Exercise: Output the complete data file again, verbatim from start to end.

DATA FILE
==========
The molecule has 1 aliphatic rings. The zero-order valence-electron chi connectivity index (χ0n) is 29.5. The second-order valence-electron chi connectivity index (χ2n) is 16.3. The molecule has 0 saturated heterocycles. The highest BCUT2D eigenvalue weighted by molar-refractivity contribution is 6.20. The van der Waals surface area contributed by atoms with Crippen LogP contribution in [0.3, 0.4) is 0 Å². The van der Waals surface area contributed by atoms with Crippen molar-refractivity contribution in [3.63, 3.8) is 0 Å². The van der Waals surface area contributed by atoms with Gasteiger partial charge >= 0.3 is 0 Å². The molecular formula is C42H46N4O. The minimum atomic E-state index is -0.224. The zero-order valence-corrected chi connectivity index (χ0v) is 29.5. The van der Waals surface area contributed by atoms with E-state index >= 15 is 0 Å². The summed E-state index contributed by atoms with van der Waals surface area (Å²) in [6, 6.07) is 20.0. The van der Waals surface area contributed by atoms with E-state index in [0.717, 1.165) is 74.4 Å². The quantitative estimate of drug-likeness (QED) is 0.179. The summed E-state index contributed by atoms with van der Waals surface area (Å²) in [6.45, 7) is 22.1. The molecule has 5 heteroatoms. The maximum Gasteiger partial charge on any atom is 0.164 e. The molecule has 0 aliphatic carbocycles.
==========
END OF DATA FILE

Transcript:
The molecule has 1 aliphatic rings. The zero-order valence-electron chi connectivity index (χ0n) is 29.5. The second-order valence-electron chi connectivity index (χ2n) is 16.3. The molecule has 0 saturated heterocycles. The highest BCUT2D eigenvalue weighted by molar-refractivity contribution is 6.20. The van der Waals surface area contributed by atoms with Crippen LogP contribution in [0.3, 0.4) is 0 Å². The van der Waals surface area contributed by atoms with Crippen molar-refractivity contribution in [3.63, 3.8) is 0 Å². The van der Waals surface area contributed by atoms with Gasteiger partial charge >= 0.3 is 0 Å². The molecular formula is C42H46N4O. The minimum atomic E-state index is -0.224. The zero-order valence-corrected chi connectivity index (χ0v) is 29.5. The van der Waals surface area contributed by atoms with E-state index >= 15 is 0 Å². The summed E-state index contributed by atoms with van der Waals surface area (Å²) in [6, 6.07) is 20.0. The van der Waals surface area contributed by atoms with E-state index in [0.717, 1.165) is 74.4 Å². The quantitative estimate of drug-likeness (QED) is 0.179. The summed E-state index contributed by atoms with van der Waals surface area (Å²) in [6.45, 7) is 22.1. The molecule has 5 heteroatoms. The maximum Gasteiger partial charge on any atom is 0.164 e. The molecule has 0 aliphatic carbocycles.